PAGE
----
By Rob Gray
AMES — Jake Knott clutched his cell phone last Saturday, surrounded by family and friends, hoping his hand wouldn’t sense a vibration and his ears wouldn’t discern a ring.
It was a momentous day — the decorated former Cyclone linebacker learned for sure if he had made the Philadelphia Eagles’ 53-man roster as an undrafted free agent.
Naturally, the two-time all-Big 12 performer eased the tension at an appropriate site: Jack Trice Stadium.
“It’s basically, you don’t get a call, and that’s a good thing,” said Knott, who will make his NFL debut in Monday’s 6 p.m. matchup with Washington at FedEx Field. “They announced their roster and I was on it. It was pretty exciting for the family and everything. Then again, I still had to remind everybody that it’s the NFL and it could still really change at any time.”
That’s Jake Knott the realist talking.
He’s now fully immersed in the “here today, gone tomorrow” world of professional football — where a lifetime of lassoing doubt-draped dreams sometimes encounters an insurmountable spread.
“You just have to hold onto hope and pray that they keep you around,” said Knott, one of seven Cyclones, including longtime teammate and friend A.J. Klein at Carolina, on NFL depth charts.
Not necessarily in that order.
Knott clearly played his way into a roster spot.
He led the Eagles with 17 tackles in the preseason, while forcing a fumble and notching a half-sack of Tim Tebow.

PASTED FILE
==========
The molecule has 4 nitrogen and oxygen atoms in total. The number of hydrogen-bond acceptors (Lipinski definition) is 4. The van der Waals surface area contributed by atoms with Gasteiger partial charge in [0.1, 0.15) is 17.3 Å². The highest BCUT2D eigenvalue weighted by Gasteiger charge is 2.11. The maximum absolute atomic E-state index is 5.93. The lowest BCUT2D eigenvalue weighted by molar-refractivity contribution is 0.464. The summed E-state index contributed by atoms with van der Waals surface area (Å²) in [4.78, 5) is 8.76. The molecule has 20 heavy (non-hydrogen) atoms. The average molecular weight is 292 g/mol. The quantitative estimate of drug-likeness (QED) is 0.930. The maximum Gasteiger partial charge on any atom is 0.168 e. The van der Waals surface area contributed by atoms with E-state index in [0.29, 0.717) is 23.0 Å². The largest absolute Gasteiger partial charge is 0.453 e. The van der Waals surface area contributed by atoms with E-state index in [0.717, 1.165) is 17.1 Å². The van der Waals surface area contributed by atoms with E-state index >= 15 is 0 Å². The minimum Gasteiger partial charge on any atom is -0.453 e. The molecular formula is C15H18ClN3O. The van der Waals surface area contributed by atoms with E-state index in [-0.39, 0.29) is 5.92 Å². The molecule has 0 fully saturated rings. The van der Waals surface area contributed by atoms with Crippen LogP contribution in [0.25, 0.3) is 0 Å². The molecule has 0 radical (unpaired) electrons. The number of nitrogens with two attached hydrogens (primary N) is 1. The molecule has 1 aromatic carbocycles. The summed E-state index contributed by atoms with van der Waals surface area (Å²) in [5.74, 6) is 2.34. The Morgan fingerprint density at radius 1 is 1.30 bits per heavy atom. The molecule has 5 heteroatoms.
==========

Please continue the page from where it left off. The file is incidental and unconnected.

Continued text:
“Whenever they need me out there and whatever they need me to do, I’ll go do,” Knott said.
Knott’s listed as a backup to 2012 second-round draft pick Mychal Kendricks and looks to see early time on special teams units.
“He’s got an instinct and nose for the football,” Philadelphia coach Chip Kelly told reporters last month. “He just seems to be around it a lot.”
Knott saw similar attributes in younger brother, Luke, during ISU’s opening-game 28-20 loss to Northern Iowa.
Luke Knott, a redshirt freshman with the Cyclones, was a high school quarterback, but notched six tackles along with a pass breakup in part-time duty against the Panthers.
“He did his job just about every play and that’s all you can ask, especially out of a younger guy,” Jake said. “There’s still a lot of room for improvement, obviously, but I think it’s fun watching him out there. He definitely has a grasp of the game and that’s a credit to (defensive coordinator Wally) Burnham and coach (Paul) Rhoads for making the transformation from offense to defense like that.”
The same coaches, along with many others, contributed to Jake Knott’s ascension from barely-recruited, wide-eyed freshman linebacker to one of ISU’s most celebrated players.
Knott’s taken that support and run with it.
Make that fly — as an Eagle swooping across a boundless sky; wary of every cloud lurking on the horizon, poised to take a corrective course.
“It’s just making sure every single play I have the right technique; I’m taking the perfect angle, I’m being physical and getting off blocks.” Knott said. “It’s part of doing your job but it’s also part of figuring out how to do your job. So it’s tough, but that’s one of the things, if you want to be a good football player, you’ve got to do.”
*Also, find the Cyclone Country podcast that includes an interview with Knott here.